Sunday, 24 August 2014

WHO REVIEW: 8-1) Deep Breath

There's a moment in Deep Breath where the Doctor, still settling into his new body, faces down the sinister Half-Faced Man and questions its continual replacement of body parts. The desperate droid has maintained its existence for millions of years, but every single part of its body has been replaced, time and again. “There's not a trace of the original you left,” says the Doctor. “You probably can't even remember where you got that face from.” Realisation dawns on the Doctor's own face, the thirteenth he's worn and one that looks strangely familiar to him. He might as well be talking about himself.

The Doctor's comparison of the Half-Faced Man – and by extension, himself – to a broom that has had its handle and brush continually replaced is an apt one, albeit one that brings to mind a classic scene from another long-running BBC series, Only Fools and Horses. The Doctor has changed so many times that it's hard to see how much of the original character is left, even though, in age and character, Peter Capaldi's version is closer to William Hartnell's than any of the eleven in-between. While it can be argued that the Doctor remains the Doctor, underneath the surface trappings, it's harder to say the same about the series itself. In its thirty-fourth season and approaching its fifty-first birthday, Doctor Who has moved far beyond its original conception. There are, however, always links to the past, tying the long history of the show together.

Deep Breath is, simultaneously, a restating of the series' goals and a reassurance to fans of Matt Smith's episodes that this is the same show. Much has been made of this being Capaldi's version of Robot, and much as Tom Baker's first episode reassured viewers by essentially having him guest in Jon Pertwee's series, Deep Breath provides the same service for Capaldi. As well as carrying over Clara as the Doctor's companion, the subsidiary team of Jenny, Vastra and Strax are there to underline the point that yes, this is still Doctor Who, and that strange, angry man is still the Doctor. In fact, Deep Breath goes considerably further than Robot in this regard, providing viewers with something of a greatest hits catalogue of Moffat tricks. The tyrannosaur in the Thames is a visual treat to open the season, and brings to mind the similarly visually rich 2012 episode Dinosaurs on a Spaceship, even up to the scene of the Doctor mourning the senseless death of animal. The villain is a rejigged version of the clockwork robots from The Girl in the Fireplace, Moffat's celebrated 2006 story for David Tennant, simplified to become a straightforward monster for the Doctor to square up against. Favourites like Amy and Handles are mentioned.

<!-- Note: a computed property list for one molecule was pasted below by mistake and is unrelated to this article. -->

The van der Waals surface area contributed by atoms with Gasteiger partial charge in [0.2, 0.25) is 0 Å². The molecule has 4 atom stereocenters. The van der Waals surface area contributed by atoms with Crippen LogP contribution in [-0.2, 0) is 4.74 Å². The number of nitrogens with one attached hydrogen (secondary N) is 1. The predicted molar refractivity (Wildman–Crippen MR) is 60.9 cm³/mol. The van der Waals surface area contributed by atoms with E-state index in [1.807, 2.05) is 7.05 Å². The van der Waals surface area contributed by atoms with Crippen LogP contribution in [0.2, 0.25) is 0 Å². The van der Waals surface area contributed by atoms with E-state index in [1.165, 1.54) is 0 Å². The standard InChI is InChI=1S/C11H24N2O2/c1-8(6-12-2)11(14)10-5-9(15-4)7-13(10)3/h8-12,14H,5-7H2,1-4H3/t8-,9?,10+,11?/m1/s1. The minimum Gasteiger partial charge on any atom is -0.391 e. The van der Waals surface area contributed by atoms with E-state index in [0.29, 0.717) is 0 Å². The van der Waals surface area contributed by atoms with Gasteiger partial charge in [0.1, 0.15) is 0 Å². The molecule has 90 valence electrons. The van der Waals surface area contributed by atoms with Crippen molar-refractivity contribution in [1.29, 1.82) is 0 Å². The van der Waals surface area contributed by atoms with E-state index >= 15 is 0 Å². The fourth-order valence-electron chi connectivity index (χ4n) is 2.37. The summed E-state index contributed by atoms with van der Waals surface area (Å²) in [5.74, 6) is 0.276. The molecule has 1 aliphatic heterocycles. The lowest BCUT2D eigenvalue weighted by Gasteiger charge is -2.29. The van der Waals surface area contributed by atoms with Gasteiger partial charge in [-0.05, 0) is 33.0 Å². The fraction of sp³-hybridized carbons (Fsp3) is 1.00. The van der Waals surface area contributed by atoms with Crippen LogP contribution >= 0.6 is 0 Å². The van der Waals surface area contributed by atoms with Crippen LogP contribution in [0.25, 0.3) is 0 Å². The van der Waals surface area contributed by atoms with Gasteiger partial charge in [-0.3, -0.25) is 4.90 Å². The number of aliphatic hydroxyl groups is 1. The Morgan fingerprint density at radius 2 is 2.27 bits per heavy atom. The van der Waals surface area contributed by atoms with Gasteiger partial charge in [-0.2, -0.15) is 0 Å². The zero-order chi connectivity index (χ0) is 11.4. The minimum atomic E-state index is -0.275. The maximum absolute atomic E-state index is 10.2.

Most significantly, there is the special cameo from the previous Doctor himself. Clara receives a phone call from the Doctor during their previous adventure (literally so, since Matt Smith's scene was recorded during the filming of The Time of the Doctor). While for some this may feel like shoe-horning in the series' previous star, for others it is a reassurance that this is the same character and series. There's a touching video that has spread across the web, in which Capaldi speaks to a young girl and lets her know that Matt Smith has said it's alright for him to be the Doctor. Smith's appearance in the episode does the same, settling the many children who will have watched the episode unsure what to make of this grey-haired Scotsman who has replaced their hero. That is comes after Capaldi's similarly unannounced appearance in The Day of the Doctor is perfect. As fans, we're used to the series having clearly demarcated eras. These days, eras overlap.